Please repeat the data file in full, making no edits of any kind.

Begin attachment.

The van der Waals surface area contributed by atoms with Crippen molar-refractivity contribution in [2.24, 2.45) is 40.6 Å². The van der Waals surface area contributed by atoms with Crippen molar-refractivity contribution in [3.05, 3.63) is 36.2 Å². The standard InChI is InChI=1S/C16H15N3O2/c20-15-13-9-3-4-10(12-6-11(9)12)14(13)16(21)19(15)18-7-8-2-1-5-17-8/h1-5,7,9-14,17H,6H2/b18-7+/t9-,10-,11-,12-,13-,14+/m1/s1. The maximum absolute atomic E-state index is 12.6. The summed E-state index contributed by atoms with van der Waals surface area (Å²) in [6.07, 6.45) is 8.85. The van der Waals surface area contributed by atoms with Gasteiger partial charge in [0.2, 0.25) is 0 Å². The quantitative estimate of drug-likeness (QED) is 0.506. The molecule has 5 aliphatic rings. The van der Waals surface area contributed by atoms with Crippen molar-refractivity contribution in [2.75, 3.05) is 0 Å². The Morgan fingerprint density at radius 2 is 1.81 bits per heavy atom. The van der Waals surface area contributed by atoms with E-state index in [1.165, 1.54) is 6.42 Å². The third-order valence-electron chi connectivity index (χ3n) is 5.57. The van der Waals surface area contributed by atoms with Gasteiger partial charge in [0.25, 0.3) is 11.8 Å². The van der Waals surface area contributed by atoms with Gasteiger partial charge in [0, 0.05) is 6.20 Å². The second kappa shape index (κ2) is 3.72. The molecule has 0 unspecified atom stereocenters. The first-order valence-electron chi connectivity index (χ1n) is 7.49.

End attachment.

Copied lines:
The van der Waals surface area contributed by atoms with Crippen molar-refractivity contribution in [2.24, 2.45) is 40.6 Å². The van der Waals surface area contributed by atoms with Crippen molar-refractivity contribution in [3.05, 3.63) is 36.2 Å². The standard InChI is InChI=1S/C16H15N3O2/c20-15-13-9-3-4-10(12-6-11(9)12)14(13)16(21)19(15)18-7-8-2-1-5-17-8/h1-5,7,9-14,17H,6H2/b18-7+/t9-,10-,11-,12-,13-,14+/m1/s1. The maximum absolute atomic E-state index is 12.6. The summed E-state index contributed by atoms with van der Waals surface area (Å²) in [6.07, 6.45) is 8.85. The van der Waals surface area contributed by atoms with Gasteiger partial charge in [0.2, 0.25) is 0 Å². The quantitative estimate of drug-likeness (QED) is 0.506. The molecule has 5 aliphatic rings. The van der Waals surface area contributed by atoms with Crippen molar-refractivity contribution in [2.75, 3.05) is 0 Å². The Morgan fingerprint density at radius 2 is 1.81 bits per heavy atom. The van der Waals surface area contributed by atoms with E-state index in [1.165, 1.54) is 6.42 Å². The third-order valence-electron chi connectivity index (χ3n) is 5.57. The van der Waals surface area contributed by atoms with Gasteiger partial charge in [0.25, 0.3) is 11.8 Å². The van der Waals surface area contributed by atoms with Gasteiger partial charge in [0, 0.05) is 6.20 Å². The second kappa shape index (κ2) is 3.72. The molecule has 0 unspecified atom stereocenters. The first-order valence-electron chi connectivity index (χ1n) is 7.49.